Adverting to the record, it is patently clear that disputed testimony and other evidence was presented from which factual determinations were reached. These determinations were solely for the jury who heard, weighed and evaluated the evidence, including the witnesses and the credibility of their testimony. "We are not at liberty to pass upon the veracity of witnesses and determine the case according to what we think is the weight of the evidence." Graham v. Whitaker, 282 S.C. 393, 398, 321 S.E.2d 40, 43 (1984). Trial court properly denied USC's motions for directed verdict and JNOV; to have done otherwise would have invaded the exclusive province of the jury.

We next address USC's contention that the Whistleblower Statute requires a plaintiff prove the existence of an actual violation. This contention is without merit.

The statute requires only that the employee not report or testify to an alleged violation "without probable cause." The discharge of an employee who, in good faith, reports a suspected violation constitutes retaliation for which the statute provides a remedy.

We accord with courts of other jurisdictions which hold that good faith whistleblowing and good faith refusal to follow malevolent instructions are protected from retaliation. See, e.g., Pilcher v. Commissioners of Wyandotte County, 14 Kan.App.2d 206, 787 P.2d 1204 (1990); Tyrna v. Adamo, Inc., 159 Mich.App. 592, 407 N.W.2d 47 (1987); Lanes v. O'Brien, 746 P.2d 1366 (Colo.App.1987); Phipps v. Clark Oil & Refining Corp., 408 N.W.2d 569 (Minn.1987).


Trial court, applying the $250,000 statutory cap of the Tort Claims Act, reduced the jury's $350,000 verdict. This was error.

Section 15-78-120(a) of the Tort Claims Act limits liability of any governmental agency to $250,000 "for any action or claim for damages brought under the provisions of this chapter." On its face, the $250,000 Tort Claims limitation is irrelevant to an action instituted pursuant to the Whistleblower Statute.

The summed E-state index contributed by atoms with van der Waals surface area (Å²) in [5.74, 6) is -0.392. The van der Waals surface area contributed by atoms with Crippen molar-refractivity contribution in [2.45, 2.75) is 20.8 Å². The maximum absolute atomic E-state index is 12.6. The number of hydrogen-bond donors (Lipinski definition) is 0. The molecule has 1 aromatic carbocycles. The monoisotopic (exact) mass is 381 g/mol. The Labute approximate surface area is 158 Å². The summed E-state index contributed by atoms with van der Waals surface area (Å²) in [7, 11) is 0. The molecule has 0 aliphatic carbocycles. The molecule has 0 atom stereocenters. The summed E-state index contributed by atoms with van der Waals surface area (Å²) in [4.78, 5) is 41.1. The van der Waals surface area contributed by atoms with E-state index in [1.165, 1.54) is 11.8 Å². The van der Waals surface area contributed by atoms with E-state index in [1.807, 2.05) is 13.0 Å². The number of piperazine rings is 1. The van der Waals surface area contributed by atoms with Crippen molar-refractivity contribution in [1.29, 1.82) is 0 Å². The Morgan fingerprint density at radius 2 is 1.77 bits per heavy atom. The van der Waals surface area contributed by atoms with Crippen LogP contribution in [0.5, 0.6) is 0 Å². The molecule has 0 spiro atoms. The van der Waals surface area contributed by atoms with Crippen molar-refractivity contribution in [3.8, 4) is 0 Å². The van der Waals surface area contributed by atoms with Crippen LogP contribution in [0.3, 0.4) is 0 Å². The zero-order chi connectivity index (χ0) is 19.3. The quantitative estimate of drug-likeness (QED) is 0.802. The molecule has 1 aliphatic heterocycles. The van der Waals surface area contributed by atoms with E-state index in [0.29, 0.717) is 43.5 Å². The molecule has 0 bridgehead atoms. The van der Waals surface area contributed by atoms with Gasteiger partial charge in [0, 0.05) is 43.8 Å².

"[I]n construing a statute its words must be given their plain and ordinary meaning without resort to subtle or forced construction to limit or expand the statute's operation." Bryant v. City of Charleston, 295 S.C. 408, 411, 368 S.E.2d 899, 900-901 (1988). There is no language in the Tort Claims Act to indicate or infer that its statutory cap...

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8 cases
  • Introini v. South Carolina Nat. Guard, Civ. A. No. 8:93-1252-3.
    • United States
    • United States District Courts. 4th Circuit. United States District Court of South Carolina
    • 29 Julio 1993
    ...Act does not apply to claims asserted under the South Carolina Whistleblower Act, McGill v. University of South Carolina, ___ S.C. ___, 423 S.E.2d 109, 111 (1992), Introini has not pointed to any language in the Whistleblower Act or elsewhere in the statutory law of South Carolina which "sp......
  • Gastineau v. Murphy, 2517
    • United States
    • Court of Appeals of South Carolina
    • 7 Mayo 1996
    ...the evidence and all reasonable inferences in the light most favorable to the non-moving party." McGill v. University of South Carolina, 310 S.C. 224, 226, 423 S.E.2d 109, 111 (1992). "If the evidence yields more than one inference, the motion for directed verdict should be denied." Garrett......
  • Town of Duncan v. State Budget and Control Bd., Div. of Ins. Services, 24584
    • United States
    • United States State Supreme Court of South Carolina
    • 21 Noviembre 1996
    ...correctly found that the Tort Claims Act does not address actions under the Whistleblower Act. See McGill v. University of South Carolina, 310 S.C. 224, 423 S.E.2d 109 (1992). However, this does not resolve the issue at hand, that being whether the tort liability policy Board issued in this......
    • United States
    • Court of Appeals of South Carolina
    • 29 Enero 2001 Brady Dev. Co. v. Town of Hilton Head Island, 312 S.C. 73, 78, 439 S.E.2d 266, 269 (1993); McGill v. Univ. of South Carolina, 310 S.C. 224, 226, 423 S.E.2d 109, 111 (1992). A directed verdict or judgment notwithstanding the verdict should not be granted unless only one reasonable inf......